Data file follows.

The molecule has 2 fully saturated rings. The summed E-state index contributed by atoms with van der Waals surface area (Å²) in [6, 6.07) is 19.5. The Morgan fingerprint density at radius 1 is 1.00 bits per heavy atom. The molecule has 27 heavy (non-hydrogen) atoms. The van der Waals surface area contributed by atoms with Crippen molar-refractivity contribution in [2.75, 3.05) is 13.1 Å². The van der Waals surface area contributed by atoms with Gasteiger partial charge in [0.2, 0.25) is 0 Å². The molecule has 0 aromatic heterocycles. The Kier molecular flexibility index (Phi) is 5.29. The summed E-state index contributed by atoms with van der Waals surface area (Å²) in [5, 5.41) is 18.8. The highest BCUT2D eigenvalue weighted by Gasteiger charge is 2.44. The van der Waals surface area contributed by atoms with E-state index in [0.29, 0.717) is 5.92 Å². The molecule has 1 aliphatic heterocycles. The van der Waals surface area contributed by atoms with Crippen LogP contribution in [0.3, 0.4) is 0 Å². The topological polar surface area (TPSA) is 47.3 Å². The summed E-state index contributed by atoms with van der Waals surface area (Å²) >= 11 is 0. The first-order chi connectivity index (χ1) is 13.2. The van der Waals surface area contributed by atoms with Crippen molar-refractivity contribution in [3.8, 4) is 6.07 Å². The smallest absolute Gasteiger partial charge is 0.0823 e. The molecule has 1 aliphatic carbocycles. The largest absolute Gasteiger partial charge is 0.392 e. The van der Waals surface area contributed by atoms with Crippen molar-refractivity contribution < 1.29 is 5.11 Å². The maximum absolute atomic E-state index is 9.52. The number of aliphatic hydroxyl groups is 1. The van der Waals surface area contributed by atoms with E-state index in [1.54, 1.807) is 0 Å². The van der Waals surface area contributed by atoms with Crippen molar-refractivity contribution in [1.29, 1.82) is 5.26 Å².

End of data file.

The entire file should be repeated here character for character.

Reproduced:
The molecule has 2 fully saturated rings. The summed E-state index contributed by atoms with van der Waals surface area (Å²) in [6, 6.07) is 19.5. The Morgan fingerprint density at radius 1 is 1.00 bits per heavy atom. The molecule has 27 heavy (non-hydrogen) atoms. The van der Waals surface area contributed by atoms with Crippen molar-refractivity contribution in [2.75, 3.05) is 13.1 Å². The van der Waals surface area contributed by atoms with Gasteiger partial charge in [0.2, 0.25) is 0 Å². The molecule has 0 aromatic heterocycles. The Kier molecular flexibility index (Phi) is 5.29. The summed E-state index contributed by atoms with van der Waals surface area (Å²) in [5, 5.41) is 18.8. The highest BCUT2D eigenvalue weighted by Gasteiger charge is 2.44. The van der Waals surface area contributed by atoms with E-state index in [0.29, 0.717) is 5.92 Å². The molecule has 1 aliphatic heterocycles. The van der Waals surface area contributed by atoms with Crippen LogP contribution in [0.3, 0.4) is 0 Å². The topological polar surface area (TPSA) is 47.3 Å². The summed E-state index contributed by atoms with van der Waals surface area (Å²) >= 11 is 0. The first-order chi connectivity index (χ1) is 13.2. The van der Waals surface area contributed by atoms with Crippen molar-refractivity contribution in [3.8, 4) is 6.07 Å². The smallest absolute Gasteiger partial charge is 0.0823 e. The molecule has 1 aliphatic carbocycles. The largest absolute Gasteiger partial charge is 0.392 e. The van der Waals surface area contributed by atoms with Crippen molar-refractivity contribution < 1.29 is 5.11 Å². The maximum absolute atomic E-state index is 9.52. The number of aliphatic hydroxyl groups is 1. The van der Waals surface area contributed by atoms with E-state index in [1.54, 1.807) is 0 Å². The van der Waals surface area contributed by atoms with Crippen molar-refractivity contribution in [1.29, 1.82) is 5.26 Å².